- management and leadership experience
- communication (both written and oral)
- research and program planning
- public speaking
- conflict resolution and mediation
- managing your time effectively
- computer literacy
- foreign language fluency
Identify transferable career skills
- Don’t limit yourself to experiences only at work. When you are thinking about your skills, consider all types of activities including volunteering, hobbies and life experiences. For example, even if you don’t have formal leadership or program planning experience, founding a book club or organizing a toy drive are ways that you have been putting these skills into practice.
- List your accomplishments that might fit in. Don’t worry about formatting these skills for a resume at this point. You just want to start thinking about what skills you have. It can be a tremendous confidence booster to realize all of the skills you’ve developed.
- Brainstorm with trusted friends, colleagues or mentors. They might remind you of transferable skills you might have forgotten, and help you think of how you might want to articulate these skills in the future.
- Learn more about your qualifications. Take the free online Transferable Skills Survey.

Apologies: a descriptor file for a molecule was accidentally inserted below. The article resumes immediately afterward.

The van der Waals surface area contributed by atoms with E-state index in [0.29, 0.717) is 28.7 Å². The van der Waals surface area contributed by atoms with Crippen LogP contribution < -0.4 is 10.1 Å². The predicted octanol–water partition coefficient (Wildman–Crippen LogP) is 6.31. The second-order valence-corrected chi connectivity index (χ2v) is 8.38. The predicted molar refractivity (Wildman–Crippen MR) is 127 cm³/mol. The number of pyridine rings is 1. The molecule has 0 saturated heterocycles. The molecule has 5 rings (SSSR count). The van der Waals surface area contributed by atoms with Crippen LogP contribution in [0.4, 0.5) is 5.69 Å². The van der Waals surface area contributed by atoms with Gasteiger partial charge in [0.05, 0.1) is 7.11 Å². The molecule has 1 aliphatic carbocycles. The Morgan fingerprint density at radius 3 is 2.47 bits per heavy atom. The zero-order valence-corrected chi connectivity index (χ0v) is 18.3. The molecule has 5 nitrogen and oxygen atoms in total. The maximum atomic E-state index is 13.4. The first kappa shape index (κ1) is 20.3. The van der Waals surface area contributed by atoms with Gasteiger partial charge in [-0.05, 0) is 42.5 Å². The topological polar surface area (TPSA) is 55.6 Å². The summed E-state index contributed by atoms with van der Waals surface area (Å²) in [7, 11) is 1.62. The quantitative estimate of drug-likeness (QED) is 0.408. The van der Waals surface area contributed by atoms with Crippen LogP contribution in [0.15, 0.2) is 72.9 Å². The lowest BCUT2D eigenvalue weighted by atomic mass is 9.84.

Develop new skills and acquire work experience
If your chosen career requires skills or experience you lack, don’t despair. There are many ways to gain needed skills. While learning, you’ll also have an opportunity to find out whether or not you truly enjoy your chosen career and also make connections that could lead to your dream job.
- Utilize your current position. Look for on-the-job training or opportunities to do projects that develop new skills. See if your employer will pay part of your tuition costs.
- Identify resources in the community. Find out about programs in your community. Community colleges or libraries often offer low cost opportunities to strengthen skills such as computers, basic accounting, or how to start a business. Local Chambers of Commerce, Small Business Administrations, or state job development programs also are excellent resources.
- Volunteer or work as an intern. Some career skills can be acquired by volunteering or doing an internship. This has the added benefit of getting you in contact with people in your chosen field. Visit Volunteering and its Surprising Benefits: Helping Yourself while Helping Others